Syria's warring sides clashed over the fate of Bashar Assad on Saturday, with the government vowing his ouster remains a "red line" for looming peace talks while the opposition vowed to see him go, dead or alive. The U.N.-brokered, indirect negotiations due to begin in Geneva on Monday are the latest international push to find a solution to Syria's five-year civil war, which has killed more than 270,000 people. Government negotiators are expected in Geneva on Sunday, where delegates from the main opposition group, the High Negotiations Committee (HNC) are already preparing.
But questions have been raised over whether the fresh talks will be more successful than the last round, which collapsed in February, as the two sides wrangled over the president's future. "We will not talk with anyone who wants to discuss the presidency... Bashar Assad is a red line," Syrian Foreign Minister Walid Muallem told a Damascus news conference. "If they continue with this approach, there's no reason for them to come to Geneva," he said. The HNC has repeatedly called for Assad's departure as a prerequisite for any deal, and chief opposition negotiator Mohammad Alloush said the president must go for peace talks to stand a chance. "We believe that the transitional period should start with the fall, or death, of Bashar Assad," he told AFP in a joint interview in Geneva. "It cannot start with the presence of the regime, or the head of this regime still in power." U.N. peace envoy Staffan de Mistura has said the Geneva meetings would not last more than 10 days.
The negotiations are set to cover the formation of a new government, a fresh constitution and U.N.-monitored presidential and parliamentary elections within 18 months. Assad's fate has been one of the main stumbling blocks in previous rounds, with key ally Russia rejecting any suggestion he should go while opposition-backer the U.S. has called for him to step down. Analysts have cast doubt on whether the latest efforts will be any more successful. "Assad is stronger than ever and is going nowhere," said Joshua Landis, director of the Center for Middle East Studies at the University of Oklahoma, adding the talks' agenda "is not realistic." Muallem said the U.N. envoy had no right to "discuss presidential elections," saying the talks aim to form a unity government to appoint a committee to either write a new constitution or amend the existing one. "Then we will have a referendum for the Syrian people to decide on it," he said. The HNC has called for the creation of a transitional body with full executive powers, and Alloush said Muallem's comments "show that the regime is not serious about the political process." There have also been questions about how far any deal would be felt on Syria's battlefields, where myriad groups have been competing for territory. Russia had called on De Mistura to include Syrian Kurds in peace talks, but the envoy told Swiss newspaper Le Temps that while they would not take part, they should be given a chance to express their views.
Fighting has eased across Syria since a landmark cease-fire between Syria's regime and rebels, bar some militant groups, took effect two weeks ago. U.S. Secretary of State John Kerry said the truce had reduced violence by 80-90 percent since coming into force on Feb. 27, which he described as "very, very significant" news ahead of the talks. He said U.S. and Russian officials would meet in Geneva and Amman on Saturday to discuss opposition complaints of violations. "We believe that the start of talks this next week in Geneva presents a critical moment for bringing the political solution to the table that we've all been waiting for," he said after meeting top officials in Saudi Arabia. Both sides have accused the other of breaking the truce, and Alloush said there have been 350 violations since it began, which showed the regime was "not serious" about the ceasefire. Regime air raids killed seven civilians in rebel-held areas of second city Aleppo on Friday, the Syrian Observatory for Human Rights said.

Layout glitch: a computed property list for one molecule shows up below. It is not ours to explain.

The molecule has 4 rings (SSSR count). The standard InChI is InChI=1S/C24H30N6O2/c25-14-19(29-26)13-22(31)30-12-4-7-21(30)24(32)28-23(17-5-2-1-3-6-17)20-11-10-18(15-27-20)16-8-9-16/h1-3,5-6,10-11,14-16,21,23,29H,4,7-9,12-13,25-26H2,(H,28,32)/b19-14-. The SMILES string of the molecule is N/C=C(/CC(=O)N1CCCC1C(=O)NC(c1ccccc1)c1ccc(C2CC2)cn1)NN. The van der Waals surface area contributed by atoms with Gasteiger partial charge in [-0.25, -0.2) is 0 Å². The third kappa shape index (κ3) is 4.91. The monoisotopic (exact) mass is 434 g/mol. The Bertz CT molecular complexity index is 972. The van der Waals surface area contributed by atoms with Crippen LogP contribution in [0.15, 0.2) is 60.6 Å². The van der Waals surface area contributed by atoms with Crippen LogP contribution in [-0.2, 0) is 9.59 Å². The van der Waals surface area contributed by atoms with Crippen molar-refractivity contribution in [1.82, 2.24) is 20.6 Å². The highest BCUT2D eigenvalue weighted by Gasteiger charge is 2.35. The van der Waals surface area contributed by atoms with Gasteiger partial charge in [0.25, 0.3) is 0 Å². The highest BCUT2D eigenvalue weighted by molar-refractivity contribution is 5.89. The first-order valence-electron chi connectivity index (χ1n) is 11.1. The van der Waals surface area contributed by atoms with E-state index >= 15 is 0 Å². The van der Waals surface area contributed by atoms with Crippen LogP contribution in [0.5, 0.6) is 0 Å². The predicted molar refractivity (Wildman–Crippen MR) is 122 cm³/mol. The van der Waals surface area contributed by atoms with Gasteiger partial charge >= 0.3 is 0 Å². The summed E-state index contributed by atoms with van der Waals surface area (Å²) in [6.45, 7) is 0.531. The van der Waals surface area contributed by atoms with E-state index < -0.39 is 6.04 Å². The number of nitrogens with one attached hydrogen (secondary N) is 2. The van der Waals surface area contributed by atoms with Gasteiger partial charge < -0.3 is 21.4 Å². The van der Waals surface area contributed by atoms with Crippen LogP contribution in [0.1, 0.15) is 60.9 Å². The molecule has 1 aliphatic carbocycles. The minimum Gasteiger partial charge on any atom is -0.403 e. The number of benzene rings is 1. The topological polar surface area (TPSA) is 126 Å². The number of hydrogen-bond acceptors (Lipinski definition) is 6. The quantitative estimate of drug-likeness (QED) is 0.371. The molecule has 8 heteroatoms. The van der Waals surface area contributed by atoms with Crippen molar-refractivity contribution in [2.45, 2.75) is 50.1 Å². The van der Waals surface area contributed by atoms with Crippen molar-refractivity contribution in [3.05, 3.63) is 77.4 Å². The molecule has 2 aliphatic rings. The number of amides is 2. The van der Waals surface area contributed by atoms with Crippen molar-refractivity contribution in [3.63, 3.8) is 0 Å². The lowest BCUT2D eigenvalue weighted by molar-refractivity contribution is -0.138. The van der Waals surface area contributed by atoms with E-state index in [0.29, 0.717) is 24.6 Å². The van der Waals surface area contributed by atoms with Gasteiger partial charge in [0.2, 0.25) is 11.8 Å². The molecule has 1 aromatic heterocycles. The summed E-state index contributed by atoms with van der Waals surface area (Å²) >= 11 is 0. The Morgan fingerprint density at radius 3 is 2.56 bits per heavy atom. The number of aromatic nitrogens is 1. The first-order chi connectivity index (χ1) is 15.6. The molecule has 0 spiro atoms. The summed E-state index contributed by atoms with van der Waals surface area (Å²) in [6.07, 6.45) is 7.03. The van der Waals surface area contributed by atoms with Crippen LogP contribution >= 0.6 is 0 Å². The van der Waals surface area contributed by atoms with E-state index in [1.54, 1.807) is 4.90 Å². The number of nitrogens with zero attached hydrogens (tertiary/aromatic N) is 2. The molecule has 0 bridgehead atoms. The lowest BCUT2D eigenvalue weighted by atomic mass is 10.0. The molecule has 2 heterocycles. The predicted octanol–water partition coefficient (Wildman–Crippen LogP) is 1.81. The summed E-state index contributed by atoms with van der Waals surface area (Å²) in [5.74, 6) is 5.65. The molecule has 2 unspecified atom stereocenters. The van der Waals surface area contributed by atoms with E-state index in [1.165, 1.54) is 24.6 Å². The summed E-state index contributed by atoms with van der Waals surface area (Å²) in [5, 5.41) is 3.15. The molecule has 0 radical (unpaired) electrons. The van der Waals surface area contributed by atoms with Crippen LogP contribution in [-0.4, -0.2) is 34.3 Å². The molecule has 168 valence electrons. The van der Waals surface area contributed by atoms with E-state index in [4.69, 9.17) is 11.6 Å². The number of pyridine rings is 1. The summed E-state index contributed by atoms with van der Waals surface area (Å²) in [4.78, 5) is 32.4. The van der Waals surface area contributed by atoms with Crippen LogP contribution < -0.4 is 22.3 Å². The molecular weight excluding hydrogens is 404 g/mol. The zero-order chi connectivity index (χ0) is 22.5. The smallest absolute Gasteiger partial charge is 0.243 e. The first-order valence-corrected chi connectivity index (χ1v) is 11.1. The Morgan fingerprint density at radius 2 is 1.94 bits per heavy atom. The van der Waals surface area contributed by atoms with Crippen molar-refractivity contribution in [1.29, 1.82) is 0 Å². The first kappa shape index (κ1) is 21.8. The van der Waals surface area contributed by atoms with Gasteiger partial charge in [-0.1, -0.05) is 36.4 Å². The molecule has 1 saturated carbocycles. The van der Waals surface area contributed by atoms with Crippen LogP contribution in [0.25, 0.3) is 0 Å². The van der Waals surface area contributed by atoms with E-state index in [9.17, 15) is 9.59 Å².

As the Syrians mark the fifth anniversary of the anti-regime protests which have started peacefully, hundreds of thousands of people died while the war has changed both regional and international balances due to the involvement of Russia and Iran. In March of 2011, Syrians were emboldened enough to raise their voices against the dictatorship. However, the regime's response was not as peaceful as the protests, and the country was subsequently dragged into a deadly civil war after opposition groups took up arms against the government. The emergence of radical groups like DAESH and al-Nusra Front has also changed the color of the war so that the U.S. expanded its so-called war on terror to Syria. The war also caused an unprecedented migration crisis as millions of Syrians, fleeing from the war, are knocking the doors of Europe.
Please click to read our informative text prepared pursuant to the Law on the Protection of Personal Data No. 6698 and to get information about the cookies used on our website in accordance with the relevant legislation.
6698 sayılı Kişisel Verilerin Korunması Kanunu uyarınca hazırlanmış aydınlatma metnimizi okumak ve sitemizde ilgili mevzuata uygun olarak kullanılan çerezlerle ilgili bilgi almak için lütfen tıklayınız.